Did Heath Ledger Really Slag Off Philip Seymour Hoffman? The ‘Times’ Says So!

Photo: Courtesy of Focus Features, Sony Picture Classics


In the middle of Leon Wieseltier's thoroughly entertaining review of Martin Amis's book The Second Plane — you know, the one in the Times Book Review that includes the deathless put-down, "Pity the writer who wants to be Bellow but is only Mailer" — Wieseltier attributes a quotation to Heath Ledger that we're almost certain isn't true. He claims, in making a point about how Amis's flourishes of style defeat his purpose, that Heath Ledger shit-talked Philip Seymour Hoffman after Hoffman won the Oscar for Capote. Writes Wieseltier:

He is dead to the damage his virtuosity inflicts upon his urgency. Instead, he pulls focus, and pulls, and pulls. His book reminds me of what Heath Ledger is said to have remarked, in disappointment, about Philip Seymour Hoffman’s Oscar: “I thought it was for the best acting, not the most acting.”


Wait, really? Heath Ledger said that? We call B.S.

The phrase "I thought it was for the best acting" is a Googlewhack — it yields but one result, Wieseltier's review. A broader Google search, "best acting" + "most acting" + "heath ledger," yields only six results, and the only relevant one is a blog post quoting Wieseltier's review.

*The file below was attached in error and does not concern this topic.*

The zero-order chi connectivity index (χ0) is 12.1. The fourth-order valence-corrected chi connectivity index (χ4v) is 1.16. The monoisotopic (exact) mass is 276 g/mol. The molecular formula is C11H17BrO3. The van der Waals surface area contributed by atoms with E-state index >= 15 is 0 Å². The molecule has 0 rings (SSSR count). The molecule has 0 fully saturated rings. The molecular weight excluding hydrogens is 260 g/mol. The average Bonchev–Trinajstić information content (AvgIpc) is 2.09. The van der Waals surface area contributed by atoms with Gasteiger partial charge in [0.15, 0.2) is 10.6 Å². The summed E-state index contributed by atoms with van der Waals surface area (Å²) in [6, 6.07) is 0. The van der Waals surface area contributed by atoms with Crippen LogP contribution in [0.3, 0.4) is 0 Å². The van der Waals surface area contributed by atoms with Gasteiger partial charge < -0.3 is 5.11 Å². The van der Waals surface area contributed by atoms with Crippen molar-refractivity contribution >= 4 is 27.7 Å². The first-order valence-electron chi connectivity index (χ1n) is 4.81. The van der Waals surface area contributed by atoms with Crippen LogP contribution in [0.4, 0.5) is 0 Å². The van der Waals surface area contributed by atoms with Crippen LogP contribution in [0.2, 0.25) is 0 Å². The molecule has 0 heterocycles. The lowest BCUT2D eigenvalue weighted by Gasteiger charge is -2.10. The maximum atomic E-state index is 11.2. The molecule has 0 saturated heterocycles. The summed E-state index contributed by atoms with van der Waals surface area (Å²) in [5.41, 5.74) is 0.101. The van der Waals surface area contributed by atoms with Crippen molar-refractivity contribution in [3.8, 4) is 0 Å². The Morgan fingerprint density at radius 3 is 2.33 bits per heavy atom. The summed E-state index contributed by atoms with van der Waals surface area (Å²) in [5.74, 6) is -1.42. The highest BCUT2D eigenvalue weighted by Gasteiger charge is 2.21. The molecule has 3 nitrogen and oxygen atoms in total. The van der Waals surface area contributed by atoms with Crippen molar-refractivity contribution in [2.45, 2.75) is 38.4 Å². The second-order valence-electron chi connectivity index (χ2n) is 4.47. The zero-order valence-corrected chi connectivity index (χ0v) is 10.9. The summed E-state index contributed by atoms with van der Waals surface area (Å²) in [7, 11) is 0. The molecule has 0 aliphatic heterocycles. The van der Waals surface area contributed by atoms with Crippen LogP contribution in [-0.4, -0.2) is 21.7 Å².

Wieseltier cloaks his quotation in some butt-covering language, of course: It's not something Ledger definitely remarked, it's "what Heath Ledger is said to have remarked." "Is said" … by whom? No one on the Internet. Did someone tell Wieseltier this story at a party? If so, isn't it sort of weird to just toss it into a book review that has nothing to do with either Heath Ledger or Philip Seymour Hoffman? And why did the Book Review's editors let this line get through? Just because Heath Ledger is dead, and therefore can't sue?

We know we're making a big deal out of a small line, but it bugs us when stuff like this gets introduced into the world. Because ten years from now everyone will think Heath Ledger said this, and Google-searching for the line will yield thousands of results, just because of a seed planted by Leon Wieseltier on April 27, 2008. And even though we happen to agree with this comparison of Ledger's and Hoffman's performances, we don't think Ledger actually said it.

So, Leon Wieseltier — where'd you hear this story? Drop us a line and let us know. Also, while you're reading, we should tell you the rest of the review was awesome. Please don't destroy us like you did Amis.

The Catastrophist [NYTBR]